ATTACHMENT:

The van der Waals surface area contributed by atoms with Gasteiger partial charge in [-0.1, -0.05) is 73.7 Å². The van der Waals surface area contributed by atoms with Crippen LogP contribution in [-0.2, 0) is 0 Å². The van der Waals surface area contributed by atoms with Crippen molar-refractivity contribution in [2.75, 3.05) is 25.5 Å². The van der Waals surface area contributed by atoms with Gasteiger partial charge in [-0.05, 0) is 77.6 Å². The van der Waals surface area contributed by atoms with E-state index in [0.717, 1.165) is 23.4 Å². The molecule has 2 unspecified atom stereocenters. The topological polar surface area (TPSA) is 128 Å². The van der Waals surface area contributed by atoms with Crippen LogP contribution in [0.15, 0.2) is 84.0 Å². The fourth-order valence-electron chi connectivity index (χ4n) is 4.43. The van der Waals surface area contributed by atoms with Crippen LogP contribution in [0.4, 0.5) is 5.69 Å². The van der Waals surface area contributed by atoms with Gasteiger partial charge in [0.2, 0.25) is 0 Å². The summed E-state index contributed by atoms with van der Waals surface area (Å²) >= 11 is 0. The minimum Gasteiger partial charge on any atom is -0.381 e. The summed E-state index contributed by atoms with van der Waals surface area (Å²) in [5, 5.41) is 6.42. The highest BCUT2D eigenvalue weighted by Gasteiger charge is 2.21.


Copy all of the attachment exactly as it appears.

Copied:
The van der Waals surface area contributed by atoms with Gasteiger partial charge in [-0.1, -0.05) is 73.7 Å². The van der Waals surface area contributed by atoms with Crippen LogP contribution in [-0.2, 0) is 0 Å². The van der Waals surface area contributed by atoms with Crippen molar-refractivity contribution in [2.75, 3.05) is 25.5 Å². The van der Waals surface area contributed by atoms with Gasteiger partial charge in [-0.05, 0) is 77.6 Å². The van der Waals surface area contributed by atoms with E-state index in [0.717, 1.165) is 23.4 Å². The molecule has 2 unspecified atom stereocenters. The topological polar surface area (TPSA) is 128 Å². The van der Waals surface area contributed by atoms with Crippen LogP contribution in [0.15, 0.2) is 84.0 Å². The fourth-order valence-electron chi connectivity index (χ4n) is 4.43. The van der Waals surface area contributed by atoms with Crippen LogP contribution in [0.4, 0.5) is 5.69 Å². The van der Waals surface area contributed by atoms with Gasteiger partial charge in [0.2, 0.25) is 0 Å². The summed E-state index contributed by atoms with van der Waals surface area (Å²) >= 11 is 0. The minimum Gasteiger partial charge on any atom is -0.381 e. The summed E-state index contributed by atoms with van der Waals surface area (Å²) in [5, 5.41) is 6.42. The highest BCUT2D eigenvalue weighted by Gasteiger charge is 2.21.